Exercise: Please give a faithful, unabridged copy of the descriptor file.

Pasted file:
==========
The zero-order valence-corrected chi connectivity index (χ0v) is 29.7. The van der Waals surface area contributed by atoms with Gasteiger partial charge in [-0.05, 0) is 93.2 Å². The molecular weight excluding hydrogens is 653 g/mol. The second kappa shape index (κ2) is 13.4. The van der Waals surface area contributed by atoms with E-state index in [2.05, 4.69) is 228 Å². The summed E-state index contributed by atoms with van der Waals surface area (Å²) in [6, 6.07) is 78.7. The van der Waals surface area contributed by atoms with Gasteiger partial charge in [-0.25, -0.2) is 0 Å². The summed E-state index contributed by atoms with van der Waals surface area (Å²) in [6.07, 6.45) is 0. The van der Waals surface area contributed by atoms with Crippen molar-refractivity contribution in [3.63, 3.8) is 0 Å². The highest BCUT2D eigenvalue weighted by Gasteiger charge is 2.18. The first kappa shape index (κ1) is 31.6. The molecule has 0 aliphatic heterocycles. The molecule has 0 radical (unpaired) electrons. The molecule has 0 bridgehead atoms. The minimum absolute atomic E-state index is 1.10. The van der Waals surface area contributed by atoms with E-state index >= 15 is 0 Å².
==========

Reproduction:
The zero-order valence-corrected chi connectivity index (χ0v) is 29.7. The van der Waals surface area contributed by atoms with Gasteiger partial charge in [-0.05, 0) is 93.2 Å². The molecular weight excluding hydrogens is 653 g/mol. The second kappa shape index (κ2) is 13.4. The van der Waals surface area contributed by atoms with E-state index in [2.05, 4.69) is 228 Å². The summed E-state index contributed by atoms with van der Waals surface area (Å²) in [6, 6.07) is 78.7. The van der Waals surface area contributed by atoms with Gasteiger partial charge in [-0.25, -0.2) is 0 Å². The summed E-state index contributed by atoms with van der Waals surface area (Å²) in [6.07, 6.45) is 0. The van der Waals surface area contributed by atoms with Crippen molar-refractivity contribution in [3.63, 3.8) is 0 Å². The highest BCUT2D eigenvalue weighted by Gasteiger charge is 2.18. The first kappa shape index (κ1) is 31.6. The molecule has 0 aliphatic heterocycles. The molecule has 0 radical (unpaired) electrons. The molecule has 0 bridgehead atoms. The minimum absolute atomic E-state index is 1.10. The van der Waals surface area contributed by atoms with E-state index >= 15 is 0 Å².